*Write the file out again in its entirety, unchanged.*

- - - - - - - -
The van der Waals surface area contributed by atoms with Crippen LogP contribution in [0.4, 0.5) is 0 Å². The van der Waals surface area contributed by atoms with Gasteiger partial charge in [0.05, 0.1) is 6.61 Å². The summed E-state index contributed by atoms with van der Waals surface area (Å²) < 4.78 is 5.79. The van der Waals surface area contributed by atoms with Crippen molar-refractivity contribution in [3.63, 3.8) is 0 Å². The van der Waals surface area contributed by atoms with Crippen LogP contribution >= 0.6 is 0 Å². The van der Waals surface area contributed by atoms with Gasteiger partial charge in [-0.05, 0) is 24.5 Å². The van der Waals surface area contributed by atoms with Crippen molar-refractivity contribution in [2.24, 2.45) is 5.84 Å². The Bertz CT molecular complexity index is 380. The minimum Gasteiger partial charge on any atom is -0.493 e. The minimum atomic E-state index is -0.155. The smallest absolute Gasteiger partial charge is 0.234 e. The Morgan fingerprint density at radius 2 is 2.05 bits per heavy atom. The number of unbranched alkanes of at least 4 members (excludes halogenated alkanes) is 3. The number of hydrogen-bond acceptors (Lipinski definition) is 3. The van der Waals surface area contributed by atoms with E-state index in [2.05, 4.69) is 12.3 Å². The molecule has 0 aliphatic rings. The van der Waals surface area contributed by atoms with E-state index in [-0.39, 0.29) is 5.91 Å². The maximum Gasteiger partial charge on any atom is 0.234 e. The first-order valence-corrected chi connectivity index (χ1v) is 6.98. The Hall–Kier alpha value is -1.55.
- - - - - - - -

The van der Waals surface area contributed by atoms with Crippen LogP contribution in [0.4, 0.5) is 0 Å². The van der Waals surface area contributed by atoms with Gasteiger partial charge in [0.05, 0.1) is 6.61 Å². The summed E-state index contributed by atoms with van der Waals surface area (Å²) < 4.78 is 5.79. The van der Waals surface area contributed by atoms with Crippen molar-refractivity contribution in [3.63, 3.8) is 0 Å². The van der Waals surface area contributed by atoms with Crippen LogP contribution >= 0.6 is 0 Å². The van der Waals surface area contributed by atoms with Gasteiger partial charge in [-0.05, 0) is 24.5 Å². The van der Waals surface area contributed by atoms with Crippen molar-refractivity contribution in [2.24, 2.45) is 5.84 Å². The Bertz CT molecular complexity index is 380. The minimum Gasteiger partial charge on any atom is -0.493 e. The minimum atomic E-state index is -0.155. The smallest absolute Gasteiger partial charge is 0.234 e. The Morgan fingerprint density at radius 2 is 2.05 bits per heavy atom. The number of unbranched alkanes of at least 4 members (excludes halogenated alkanes) is 3. The number of hydrogen-bond acceptors (Lipinski definition) is 3. The van der Waals surface area contributed by atoms with E-state index in [2.05, 4.69) is 12.3 Å². The molecule has 0 aliphatic rings. The van der Waals surface area contributed by atoms with E-state index in [-0.39, 0.29) is 5.91 Å². The maximum Gasteiger partial charge on any atom is 0.234 e. The first-order valence-corrected chi connectivity index (χ1v) is 6.98. The Hall–Kier alpha value is -1.55.